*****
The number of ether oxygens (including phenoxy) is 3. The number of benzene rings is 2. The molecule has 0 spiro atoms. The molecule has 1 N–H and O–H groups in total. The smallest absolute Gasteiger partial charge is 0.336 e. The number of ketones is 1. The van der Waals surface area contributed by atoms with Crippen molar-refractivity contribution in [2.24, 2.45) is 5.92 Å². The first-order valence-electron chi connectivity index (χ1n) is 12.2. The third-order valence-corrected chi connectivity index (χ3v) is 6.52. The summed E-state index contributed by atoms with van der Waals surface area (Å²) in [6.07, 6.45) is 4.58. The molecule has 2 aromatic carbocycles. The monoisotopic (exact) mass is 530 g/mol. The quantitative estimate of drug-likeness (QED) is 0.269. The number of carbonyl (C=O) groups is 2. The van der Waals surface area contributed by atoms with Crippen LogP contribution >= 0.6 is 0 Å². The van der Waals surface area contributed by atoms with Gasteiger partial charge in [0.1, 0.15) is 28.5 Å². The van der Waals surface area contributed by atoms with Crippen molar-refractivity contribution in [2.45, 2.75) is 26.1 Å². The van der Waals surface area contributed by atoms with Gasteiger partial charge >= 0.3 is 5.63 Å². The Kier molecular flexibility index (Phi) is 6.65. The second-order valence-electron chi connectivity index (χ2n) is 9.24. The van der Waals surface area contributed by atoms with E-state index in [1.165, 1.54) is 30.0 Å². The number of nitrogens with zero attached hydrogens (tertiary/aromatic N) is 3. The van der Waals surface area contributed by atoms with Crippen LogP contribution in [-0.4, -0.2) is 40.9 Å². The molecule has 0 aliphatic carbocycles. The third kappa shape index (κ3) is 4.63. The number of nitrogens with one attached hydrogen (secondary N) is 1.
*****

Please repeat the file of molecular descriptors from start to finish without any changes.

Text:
The number of ether oxygens (including phenoxy) is 3. The number of benzene rings is 2. The molecule has 0 spiro atoms. The molecule has 1 N–H and O–H groups in total. The smallest absolute Gasteiger partial charge is 0.336 e. The number of ketones is 1. The van der Waals surface area contributed by atoms with Crippen molar-refractivity contribution in [2.24, 2.45) is 5.92 Å². The first-order valence-electron chi connectivity index (χ1n) is 12.2. The third-order valence-corrected chi connectivity index (χ3v) is 6.52. The summed E-state index contributed by atoms with van der Waals surface area (Å²) in [6.07, 6.45) is 4.58. The molecule has 2 aromatic carbocycles. The monoisotopic (exact) mass is 530 g/mol. The quantitative estimate of drug-likeness (QED) is 0.269. The number of carbonyl (C=O) groups is 2. The van der Waals surface area contributed by atoms with Crippen LogP contribution >= 0.6 is 0 Å². The van der Waals surface area contributed by atoms with Gasteiger partial charge in [0.1, 0.15) is 28.5 Å². The van der Waals surface area contributed by atoms with Crippen molar-refractivity contribution in [2.45, 2.75) is 26.1 Å². The van der Waals surface area contributed by atoms with Gasteiger partial charge >= 0.3 is 5.63 Å². The Kier molecular flexibility index (Phi) is 6.65. The second-order valence-electron chi connectivity index (χ2n) is 9.24. The van der Waals surface area contributed by atoms with E-state index in [1.165, 1.54) is 30.0 Å². The number of nitrogens with zero attached hydrogens (tertiary/aromatic N) is 3. The van der Waals surface area contributed by atoms with Crippen LogP contribution in [-0.4, -0.2) is 40.9 Å². The molecule has 0 aliphatic carbocycles. The third kappa shape index (κ3) is 4.63. The number of nitrogens with one attached hydrogen (secondary N) is 1.